Jewelers who are established along this street.

Batu Pahat has two outlets here.

Pigeons feeding. It is customary of the shopkeepers to throw grain along the sidewalk to feed these birds.


Sunday, February 22, 2009

Jalan Tun Perak

Jalan Tun Perak was previously known as Mountbatten Road. It starts at the end of Jalan Tuanku Abdul Rahman and continues to join Jalan Pudu. It is said that in the early days of KL the road was Java Street.

PH Hendry, royal jewellers have moved here to Jalan Tun Perak from Jalan Tuanku Abdul Rahman.

CIMB Bank Building.

This was the site of Robinson's & Co, a popular department store at that time. The original building was built just after the 2nd World War and was reinforced to withstand bomb attacks. So you can imagine the difficulty the contractor had in demolishing the building before the present structure was built for the United Asian Bank (UAB). Due to bank mergers and name changes, UAB became Bank of Commerce, then Bumipurta Commerce Bank and now CIMB Bank.

Ubaidullah & Co. and the Ubaidi Foundation.

Tan Sri SOK Ubaidullah passed away in January 2009 after a prolonged illness. I used to study Quran recitation with the late Tan Sri's sons at Masjid India in the early 1970's.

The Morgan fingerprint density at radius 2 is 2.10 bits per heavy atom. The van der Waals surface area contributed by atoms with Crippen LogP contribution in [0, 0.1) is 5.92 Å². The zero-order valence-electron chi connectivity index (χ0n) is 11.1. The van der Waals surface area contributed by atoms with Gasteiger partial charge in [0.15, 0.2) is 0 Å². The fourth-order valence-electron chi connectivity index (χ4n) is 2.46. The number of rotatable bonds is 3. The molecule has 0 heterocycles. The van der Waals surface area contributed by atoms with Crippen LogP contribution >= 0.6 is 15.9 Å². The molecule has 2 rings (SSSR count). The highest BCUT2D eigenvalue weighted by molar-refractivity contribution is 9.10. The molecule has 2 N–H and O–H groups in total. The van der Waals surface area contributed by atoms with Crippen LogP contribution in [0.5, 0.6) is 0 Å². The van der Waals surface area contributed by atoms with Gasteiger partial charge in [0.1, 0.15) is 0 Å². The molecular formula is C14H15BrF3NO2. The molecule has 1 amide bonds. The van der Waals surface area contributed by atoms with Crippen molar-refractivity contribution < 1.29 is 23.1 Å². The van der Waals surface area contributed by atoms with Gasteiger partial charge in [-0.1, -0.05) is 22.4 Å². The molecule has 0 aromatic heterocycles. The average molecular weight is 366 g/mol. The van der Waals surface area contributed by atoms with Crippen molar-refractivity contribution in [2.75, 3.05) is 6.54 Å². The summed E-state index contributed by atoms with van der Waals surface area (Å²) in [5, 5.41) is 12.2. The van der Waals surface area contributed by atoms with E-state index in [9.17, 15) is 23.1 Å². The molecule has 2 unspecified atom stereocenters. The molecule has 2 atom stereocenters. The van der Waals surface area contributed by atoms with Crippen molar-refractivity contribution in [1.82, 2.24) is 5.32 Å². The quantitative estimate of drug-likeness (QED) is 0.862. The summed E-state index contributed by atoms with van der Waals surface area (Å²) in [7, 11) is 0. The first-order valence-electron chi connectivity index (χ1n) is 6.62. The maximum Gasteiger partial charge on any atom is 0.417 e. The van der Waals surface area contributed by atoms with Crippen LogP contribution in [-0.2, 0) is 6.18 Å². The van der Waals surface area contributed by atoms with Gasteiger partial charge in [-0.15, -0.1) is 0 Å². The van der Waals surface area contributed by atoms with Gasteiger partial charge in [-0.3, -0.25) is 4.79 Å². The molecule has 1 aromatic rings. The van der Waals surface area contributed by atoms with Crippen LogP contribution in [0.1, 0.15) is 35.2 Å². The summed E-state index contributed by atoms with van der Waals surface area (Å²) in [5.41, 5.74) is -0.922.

In the days when travel by ship was the preferred means of getting between India and Malaysia, Ubaidullah & Co. was the place to book your passage. Ship travel ceased when the vessel
Chidambram was damaged in a fire.

The OCBC Bank building has been rebuilt with the pre-war building look.

Entrance to the Masjid Jamek Bandaraya.

Gian Singh's, a popular and famous tailor used to be located here.

This was Krishna Silk Stores, then a Sai Baba center and now occupied by my namesake.

It's a good thing that they did not demolish the building facade, otherwise it would be character-less as can be witnessed from the section that is protruding above the original building.

Even if some of the old buildings appear to be poorly maintained, there is no denying that they exude character.